They awoke Thursday morning to an email from regional liaison Douglas Tilton informing them that South Africa was closing its borders and that they might not be allowed to transit through Johannesburg on their way to the U.S. Working with the South African Embassy in Lusaka, they were able to get clearance since they had not recently been in the U.S. They were on the last Delta flight out of Johannesburg to Atlanta.
“We packed light,” said Charles. “The U.S. has the best health care in the world, so we thought we would be going back by June or July. Instead, things are getting much worse in Georgia, much like Texas, Florida and California.”
Charles has been unable to send lessons to students but has been working via WhatsApp with the CCAP/Zambia General Secretary in areas such as harvest of crops at Chasefu and construction of the storage facility. Melissa has helped the CCAP Health Department learn to navigate Zoom so they were able to participate in the rollout of a new strategy for Days for Girls, an international health and hygiene program for women. The CCAP program temporarily quit making hygiene kits and started making masks. They donated 150 masks and 40 washable, reusable feminine hygiene kits to the Lundazi Correctional Facility. An additional 1,000 masks were made and distributed to several CCAP/Zambia secondary schools.
Melissa worked with the CCAP Health Department to help craft a proposal to Presbyterian Disaster Assistance to help provide COVID-19 brochures and education, handwashing stations in some of the most vulnerable families and personal protective equipment and sanitation supplies for the three CCAP rural health centers.
Melissa said CCAP has been working to educate Zambians about truth vs. myths about coronavirus through a WhatsApp group. Some of the false information circulating among the community were that only white people could get COVID-19 and that the virus is caused by 5G networks. Melissa and her co-workers have been able to help end these rumors and educate the community about the virus and how to prevent it.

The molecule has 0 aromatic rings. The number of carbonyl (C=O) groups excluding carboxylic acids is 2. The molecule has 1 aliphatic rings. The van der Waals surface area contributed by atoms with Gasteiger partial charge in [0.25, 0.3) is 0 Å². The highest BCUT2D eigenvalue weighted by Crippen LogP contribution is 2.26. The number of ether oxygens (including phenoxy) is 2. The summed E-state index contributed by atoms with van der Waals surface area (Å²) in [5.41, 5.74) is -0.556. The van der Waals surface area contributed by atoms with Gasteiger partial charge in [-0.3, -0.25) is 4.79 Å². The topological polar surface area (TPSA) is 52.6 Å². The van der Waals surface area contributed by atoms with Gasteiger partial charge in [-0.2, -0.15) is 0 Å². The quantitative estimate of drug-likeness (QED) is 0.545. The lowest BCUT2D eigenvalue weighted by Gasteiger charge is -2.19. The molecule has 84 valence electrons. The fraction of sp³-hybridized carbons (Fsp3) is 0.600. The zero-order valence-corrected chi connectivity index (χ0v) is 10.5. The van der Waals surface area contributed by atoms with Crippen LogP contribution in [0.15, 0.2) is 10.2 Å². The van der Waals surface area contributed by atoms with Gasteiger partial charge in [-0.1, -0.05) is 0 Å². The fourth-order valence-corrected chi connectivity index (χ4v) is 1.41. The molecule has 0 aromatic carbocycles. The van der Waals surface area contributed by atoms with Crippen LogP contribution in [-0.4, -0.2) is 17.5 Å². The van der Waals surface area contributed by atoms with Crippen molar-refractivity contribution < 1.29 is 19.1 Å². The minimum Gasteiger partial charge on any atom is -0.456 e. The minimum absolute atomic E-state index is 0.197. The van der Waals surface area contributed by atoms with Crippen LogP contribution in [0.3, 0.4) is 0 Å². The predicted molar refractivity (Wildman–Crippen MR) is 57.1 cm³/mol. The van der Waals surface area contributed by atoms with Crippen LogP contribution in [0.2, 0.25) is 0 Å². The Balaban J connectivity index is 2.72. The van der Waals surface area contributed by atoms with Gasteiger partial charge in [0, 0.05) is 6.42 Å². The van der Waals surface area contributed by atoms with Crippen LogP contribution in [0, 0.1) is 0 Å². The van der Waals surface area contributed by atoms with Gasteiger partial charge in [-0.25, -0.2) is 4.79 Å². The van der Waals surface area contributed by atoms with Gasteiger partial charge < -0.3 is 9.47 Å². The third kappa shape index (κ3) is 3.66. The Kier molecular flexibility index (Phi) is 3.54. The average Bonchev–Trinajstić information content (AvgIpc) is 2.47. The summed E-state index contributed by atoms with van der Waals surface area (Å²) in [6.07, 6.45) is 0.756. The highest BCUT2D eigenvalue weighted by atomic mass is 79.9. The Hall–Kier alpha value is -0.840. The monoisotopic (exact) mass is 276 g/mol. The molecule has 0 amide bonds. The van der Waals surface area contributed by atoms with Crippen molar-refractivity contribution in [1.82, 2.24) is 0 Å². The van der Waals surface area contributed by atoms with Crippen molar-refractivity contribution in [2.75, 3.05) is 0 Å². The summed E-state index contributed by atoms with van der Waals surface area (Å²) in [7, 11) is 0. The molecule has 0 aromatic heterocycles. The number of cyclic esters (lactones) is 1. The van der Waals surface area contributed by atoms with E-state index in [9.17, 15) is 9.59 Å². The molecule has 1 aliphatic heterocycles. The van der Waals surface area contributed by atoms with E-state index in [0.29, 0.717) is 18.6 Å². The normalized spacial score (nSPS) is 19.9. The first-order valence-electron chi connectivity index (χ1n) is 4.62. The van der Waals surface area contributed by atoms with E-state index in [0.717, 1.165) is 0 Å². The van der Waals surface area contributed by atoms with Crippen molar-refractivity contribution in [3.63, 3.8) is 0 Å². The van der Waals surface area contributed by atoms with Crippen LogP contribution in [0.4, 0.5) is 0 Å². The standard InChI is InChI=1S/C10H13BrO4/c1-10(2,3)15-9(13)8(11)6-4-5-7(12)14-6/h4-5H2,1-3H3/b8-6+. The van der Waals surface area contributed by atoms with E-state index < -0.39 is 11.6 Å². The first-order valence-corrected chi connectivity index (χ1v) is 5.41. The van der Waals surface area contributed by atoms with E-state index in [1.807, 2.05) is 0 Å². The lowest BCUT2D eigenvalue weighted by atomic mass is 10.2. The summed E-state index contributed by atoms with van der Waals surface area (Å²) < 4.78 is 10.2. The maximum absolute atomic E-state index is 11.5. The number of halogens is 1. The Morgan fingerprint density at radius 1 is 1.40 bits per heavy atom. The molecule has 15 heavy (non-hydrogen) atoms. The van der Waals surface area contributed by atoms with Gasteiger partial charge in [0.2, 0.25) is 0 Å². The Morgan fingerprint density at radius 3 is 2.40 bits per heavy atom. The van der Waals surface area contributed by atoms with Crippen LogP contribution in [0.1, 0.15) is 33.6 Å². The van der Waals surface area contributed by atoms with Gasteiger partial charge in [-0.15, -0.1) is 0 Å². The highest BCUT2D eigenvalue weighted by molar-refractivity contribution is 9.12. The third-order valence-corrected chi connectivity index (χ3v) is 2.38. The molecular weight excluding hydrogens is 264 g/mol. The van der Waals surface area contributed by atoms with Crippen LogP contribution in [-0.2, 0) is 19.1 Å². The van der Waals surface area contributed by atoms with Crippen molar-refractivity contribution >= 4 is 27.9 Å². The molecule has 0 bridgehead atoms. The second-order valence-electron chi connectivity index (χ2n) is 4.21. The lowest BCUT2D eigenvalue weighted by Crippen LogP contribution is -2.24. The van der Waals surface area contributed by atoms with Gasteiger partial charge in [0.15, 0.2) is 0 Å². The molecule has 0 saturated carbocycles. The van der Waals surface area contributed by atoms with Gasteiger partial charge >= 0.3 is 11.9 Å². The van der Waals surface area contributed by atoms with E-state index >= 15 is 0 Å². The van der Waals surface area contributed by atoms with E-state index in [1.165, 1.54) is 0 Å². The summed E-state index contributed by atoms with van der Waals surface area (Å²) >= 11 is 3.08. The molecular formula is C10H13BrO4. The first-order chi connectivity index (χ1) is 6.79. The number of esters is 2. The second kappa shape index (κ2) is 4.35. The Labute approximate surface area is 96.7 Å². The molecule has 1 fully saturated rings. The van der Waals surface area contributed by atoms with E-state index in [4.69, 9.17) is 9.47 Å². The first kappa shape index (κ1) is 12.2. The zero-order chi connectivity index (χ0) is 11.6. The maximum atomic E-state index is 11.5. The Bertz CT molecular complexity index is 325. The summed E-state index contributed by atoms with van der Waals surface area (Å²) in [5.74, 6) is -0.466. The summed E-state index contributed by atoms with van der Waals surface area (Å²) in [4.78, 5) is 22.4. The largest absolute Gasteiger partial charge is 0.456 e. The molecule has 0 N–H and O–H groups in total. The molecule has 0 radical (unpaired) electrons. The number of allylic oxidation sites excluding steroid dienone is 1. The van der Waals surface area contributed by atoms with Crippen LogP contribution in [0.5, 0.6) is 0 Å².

Charles’ mother, 92, has recently recovered from COVID-19. A childhood friend was recovering and then had a stroke. He is in serious condition in South Texas. Both the number of positive cases and the mortality rate is rising in Zambia as well. Lundazi is near the Malawi border. When the Johnsons left in March, there were no reported positive cases in Zambia, but friends there have told them that there are now two cases in Lundazi as a result of several people attending a funeral for a person who died from the virus in Malawi. It quickly spread when they returned home.
“At first it was a virus impacting China, but very quickly it was impacting people we know,” Charles said. “It reminds me of the beginning of the HIV-AIDS epidemic.”
The Johnsons are grateful that they’re able to be near family. Their daughter and son-in-law graduated from Georgia Tech and decided to remain in the area. Charles and Melissa have been able to see them by practicing appropriate social distancing and mask protocols. Unfortunately, the virus is gaining ground in Atlanta again, so they soon may need to return to not even going out to shop for groceries. Right now, their focus is on their partners and the churches who support them.
“We are still doing the work that is important to us,” said Charles. “It’s just a little more difficult right now.”
If you’d like to have the Johnsons as your guests on Zoom, email Charles.Johnson@pcusa.org.
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Categories: Disaster Response, World Mission
Tags: carmel presbyterian church glenside pennsylvania, Charles Johnson, Church of Central Africa Presbyterian, days for girls, emily teerink, Melissa Johnson, mission co-workers, presbyterian disaster assistance, world mission, young adult volunteers, zambia
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Ministries: World Mission